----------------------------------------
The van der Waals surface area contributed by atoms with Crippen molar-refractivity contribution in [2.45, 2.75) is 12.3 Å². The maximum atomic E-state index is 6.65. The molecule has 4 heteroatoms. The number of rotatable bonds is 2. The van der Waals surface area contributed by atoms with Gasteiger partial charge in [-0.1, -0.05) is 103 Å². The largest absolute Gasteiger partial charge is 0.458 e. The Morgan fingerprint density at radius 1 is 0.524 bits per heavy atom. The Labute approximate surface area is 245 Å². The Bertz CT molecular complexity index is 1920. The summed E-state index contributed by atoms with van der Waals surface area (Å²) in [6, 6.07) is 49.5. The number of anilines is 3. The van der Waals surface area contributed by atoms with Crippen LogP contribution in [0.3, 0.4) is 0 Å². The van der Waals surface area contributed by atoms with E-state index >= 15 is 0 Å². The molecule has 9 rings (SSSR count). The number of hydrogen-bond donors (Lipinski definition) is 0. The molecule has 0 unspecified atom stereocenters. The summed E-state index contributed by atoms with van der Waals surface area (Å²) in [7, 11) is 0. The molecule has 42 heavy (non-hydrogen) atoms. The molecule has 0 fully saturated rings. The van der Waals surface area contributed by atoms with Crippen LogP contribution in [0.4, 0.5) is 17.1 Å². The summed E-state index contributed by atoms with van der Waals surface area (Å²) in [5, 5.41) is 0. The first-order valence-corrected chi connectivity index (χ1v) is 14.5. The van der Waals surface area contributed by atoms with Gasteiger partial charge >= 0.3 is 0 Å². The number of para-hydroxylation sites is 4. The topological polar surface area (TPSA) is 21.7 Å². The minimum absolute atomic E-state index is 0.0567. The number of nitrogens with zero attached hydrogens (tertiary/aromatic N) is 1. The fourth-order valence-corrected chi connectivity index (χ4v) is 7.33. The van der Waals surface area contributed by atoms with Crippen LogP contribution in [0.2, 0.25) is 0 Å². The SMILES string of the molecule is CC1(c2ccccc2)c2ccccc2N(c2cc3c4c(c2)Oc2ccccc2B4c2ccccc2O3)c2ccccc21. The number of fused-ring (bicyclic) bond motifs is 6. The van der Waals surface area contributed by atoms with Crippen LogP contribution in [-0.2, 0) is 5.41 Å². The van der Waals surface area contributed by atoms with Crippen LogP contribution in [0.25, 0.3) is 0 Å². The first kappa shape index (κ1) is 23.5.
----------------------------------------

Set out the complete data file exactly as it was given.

The van der Waals surface area contributed by atoms with Crippen molar-refractivity contribution in [2.45, 2.75) is 12.3 Å². The maximum atomic E-state index is 6.65. The molecule has 4 heteroatoms. The number of rotatable bonds is 2. The van der Waals surface area contributed by atoms with Gasteiger partial charge in [-0.1, -0.05) is 103 Å². The largest absolute Gasteiger partial charge is 0.458 e. The Morgan fingerprint density at radius 1 is 0.524 bits per heavy atom. The Labute approximate surface area is 245 Å². The Bertz CT molecular complexity index is 1920. The summed E-state index contributed by atoms with van der Waals surface area (Å²) in [6, 6.07) is 49.5. The number of anilines is 3. The van der Waals surface area contributed by atoms with Crippen LogP contribution in [0.3, 0.4) is 0 Å². The van der Waals surface area contributed by atoms with E-state index >= 15 is 0 Å². The molecule has 9 rings (SSSR count). The number of hydrogen-bond donors (Lipinski definition) is 0. The molecule has 0 unspecified atom stereocenters. The summed E-state index contributed by atoms with van der Waals surface area (Å²) in [7, 11) is 0. The molecule has 42 heavy (non-hydrogen) atoms. The molecule has 0 fully saturated rings. The van der Waals surface area contributed by atoms with Crippen LogP contribution in [0.4, 0.5) is 17.1 Å². The summed E-state index contributed by atoms with van der Waals surface area (Å²) in [5, 5.41) is 0. The first-order valence-corrected chi connectivity index (χ1v) is 14.5. The van der Waals surface area contributed by atoms with Gasteiger partial charge >= 0.3 is 0 Å². The number of para-hydroxylation sites is 4. The topological polar surface area (TPSA) is 21.7 Å². The minimum absolute atomic E-state index is 0.0567. The number of nitrogens with zero attached hydrogens (tertiary/aromatic N) is 1. The fourth-order valence-corrected chi connectivity index (χ4v) is 7.33. The van der Waals surface area contributed by atoms with Crippen LogP contribution in [0.2, 0.25) is 0 Å². The SMILES string of the molecule is CC1(c2ccccc2)c2ccccc2N(c2cc3c4c(c2)Oc2ccccc2B4c2ccccc2O3)c2ccccc21. The number of fused-ring (bicyclic) bond motifs is 6. The van der Waals surface area contributed by atoms with Crippen LogP contribution in [-0.2, 0) is 5.41 Å². The van der Waals surface area contributed by atoms with Crippen LogP contribution in [0.25, 0.3) is 0 Å². The first kappa shape index (κ1) is 23.5.